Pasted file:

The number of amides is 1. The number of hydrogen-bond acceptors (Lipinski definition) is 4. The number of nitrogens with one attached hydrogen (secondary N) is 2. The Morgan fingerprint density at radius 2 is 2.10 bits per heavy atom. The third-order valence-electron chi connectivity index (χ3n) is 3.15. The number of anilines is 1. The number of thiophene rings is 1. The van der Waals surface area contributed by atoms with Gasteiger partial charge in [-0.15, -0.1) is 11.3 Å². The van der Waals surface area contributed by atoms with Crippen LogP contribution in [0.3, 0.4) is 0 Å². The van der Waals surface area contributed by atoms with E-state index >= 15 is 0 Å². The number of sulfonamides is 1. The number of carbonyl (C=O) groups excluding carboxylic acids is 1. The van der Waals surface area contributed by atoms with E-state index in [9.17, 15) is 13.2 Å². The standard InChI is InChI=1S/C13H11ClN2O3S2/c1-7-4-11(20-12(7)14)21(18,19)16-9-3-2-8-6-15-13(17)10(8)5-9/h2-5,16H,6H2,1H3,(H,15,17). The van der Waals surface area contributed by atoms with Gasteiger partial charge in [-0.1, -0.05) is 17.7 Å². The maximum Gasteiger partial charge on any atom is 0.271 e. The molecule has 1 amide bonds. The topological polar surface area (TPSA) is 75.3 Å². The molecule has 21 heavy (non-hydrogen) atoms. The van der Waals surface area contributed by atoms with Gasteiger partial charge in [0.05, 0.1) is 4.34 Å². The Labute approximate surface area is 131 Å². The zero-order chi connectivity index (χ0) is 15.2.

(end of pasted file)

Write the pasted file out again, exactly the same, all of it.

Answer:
The number of amides is 1. The number of hydrogen-bond acceptors (Lipinski definition) is 4. The number of nitrogens with one attached hydrogen (secondary N) is 2. The Morgan fingerprint density at radius 2 is 2.10 bits per heavy atom. The third-order valence-electron chi connectivity index (χ3n) is 3.15. The number of anilines is 1. The number of thiophene rings is 1. The van der Waals surface area contributed by atoms with Gasteiger partial charge in [-0.15, -0.1) is 11.3 Å². The van der Waals surface area contributed by atoms with Crippen LogP contribution in [0.3, 0.4) is 0 Å². The van der Waals surface area contributed by atoms with E-state index >= 15 is 0 Å². The number of sulfonamides is 1. The number of carbonyl (C=O) groups excluding carboxylic acids is 1. The van der Waals surface area contributed by atoms with E-state index in [9.17, 15) is 13.2 Å². The standard InChI is InChI=1S/C13H11ClN2O3S2/c1-7-4-11(20-12(7)14)21(18,19)16-9-3-2-8-6-15-13(17)10(8)5-9/h2-5,16H,6H2,1H3,(H,15,17). The van der Waals surface area contributed by atoms with Gasteiger partial charge in [-0.1, -0.05) is 17.7 Å². The maximum Gasteiger partial charge on any atom is 0.271 e. The molecule has 1 amide bonds. The topological polar surface area (TPSA) is 75.3 Å². The molecule has 21 heavy (non-hydrogen) atoms. The van der Waals surface area contributed by atoms with Gasteiger partial charge in [0.05, 0.1) is 4.34 Å². The Labute approximate surface area is 131 Å². The zero-order chi connectivity index (χ0) is 15.2.